CitiMortgage, Wells lose bid to end lawsuit over credit reports

Wed Oct 1, 2014 2:26pm EDT
 
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By Dena Aubin

NEW YORK (Reuters) - Wells Fargo Bank (WFC.N: Quote) and Citigroup's (C.N: Quote) mortgage unit must face claims that they violated federal law by falsely notifying credit reporting agencies that thousands of homeowners went through bankruptcies or foreclosures, a federal judge has ruled.

In an order on Monday, U.S. District Judge Janis Sammartino said consumers had offered enough facts to support their claims that Wells and CitiMortgage Inc gave inaccurate information to a credit reporting agency, hurting consumers' ability to get new loans.

Mark Rodgers, a spokesman for Citi, denied the allegations and said the case is without merit. A spokesman for Wells did not immediately respond to a request for comment.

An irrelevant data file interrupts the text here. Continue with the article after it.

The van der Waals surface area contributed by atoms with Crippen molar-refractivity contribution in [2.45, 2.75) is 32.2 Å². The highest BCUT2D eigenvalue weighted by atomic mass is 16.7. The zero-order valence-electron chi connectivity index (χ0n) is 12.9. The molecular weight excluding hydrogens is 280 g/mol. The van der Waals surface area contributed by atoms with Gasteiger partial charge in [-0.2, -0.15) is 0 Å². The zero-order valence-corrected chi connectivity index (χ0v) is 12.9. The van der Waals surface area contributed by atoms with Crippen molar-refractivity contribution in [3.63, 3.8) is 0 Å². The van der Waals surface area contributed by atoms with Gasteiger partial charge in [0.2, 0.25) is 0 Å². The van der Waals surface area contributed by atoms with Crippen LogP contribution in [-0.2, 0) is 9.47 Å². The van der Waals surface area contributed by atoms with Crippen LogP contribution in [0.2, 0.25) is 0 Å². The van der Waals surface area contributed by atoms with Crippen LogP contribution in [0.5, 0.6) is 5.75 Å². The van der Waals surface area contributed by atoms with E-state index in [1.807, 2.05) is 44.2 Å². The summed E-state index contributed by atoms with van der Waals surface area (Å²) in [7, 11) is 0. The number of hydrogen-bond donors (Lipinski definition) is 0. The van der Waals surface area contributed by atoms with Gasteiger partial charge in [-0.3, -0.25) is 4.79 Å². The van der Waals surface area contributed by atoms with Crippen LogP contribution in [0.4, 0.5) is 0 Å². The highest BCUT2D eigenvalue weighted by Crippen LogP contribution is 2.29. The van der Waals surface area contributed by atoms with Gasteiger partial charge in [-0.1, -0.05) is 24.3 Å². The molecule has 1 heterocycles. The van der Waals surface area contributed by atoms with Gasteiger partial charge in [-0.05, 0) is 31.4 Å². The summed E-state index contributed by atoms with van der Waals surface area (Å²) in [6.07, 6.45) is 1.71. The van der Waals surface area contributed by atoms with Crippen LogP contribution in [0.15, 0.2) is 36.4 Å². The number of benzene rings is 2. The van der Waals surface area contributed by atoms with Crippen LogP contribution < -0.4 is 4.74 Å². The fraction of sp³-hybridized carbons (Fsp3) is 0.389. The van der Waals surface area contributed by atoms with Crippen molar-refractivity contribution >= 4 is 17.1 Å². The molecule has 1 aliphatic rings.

Filed last year, the lawsuit said the mistakes were made after mortgage customers of Citi and Wells sold their homes in a short sale, an alternative to foreclosure. In a short sale, a home is sold for less than the amount owed on the mortgage, with the bank agreeing to accept the proceeds to settle the loan.

Instead of reporting the transactions as short sales, the banks reported them as foreclosures or bankruptcies and failed to correct the reports when they were disputed, the lawsuit said.

According to the lawsuit, the mistakes occurred because Citi and Wells used the wrong codes when they submitted information about short sales to credit reporting agency Experian (EXPN.L: Quote) to update borrowers' credit reports.

The lawsuit also named Experian as a defendant, saying it failed to assure the accuracy of information about short sales and did not properly investigate when borrowers complained. A spokesman for Experian did not immediately respond to a request for comment.

The lawsuit, which seeks class action status, was filed on behalf of Alpine, California resident John Shaw and other consumers nationwide whose short sales were incorrectly reported by Wells or Citi as foreclosures or bankruptcies. It seeks damages for violations of the U.S. Fair Credit Reporting Act, passed in 1970 to insure the accuracy of information reported to credit bureaus.   Continued...

 
The logo on a Wells Fargo bank building is seen in downtown San Diego, California March 18, 2014. REUTERS/Mike Blake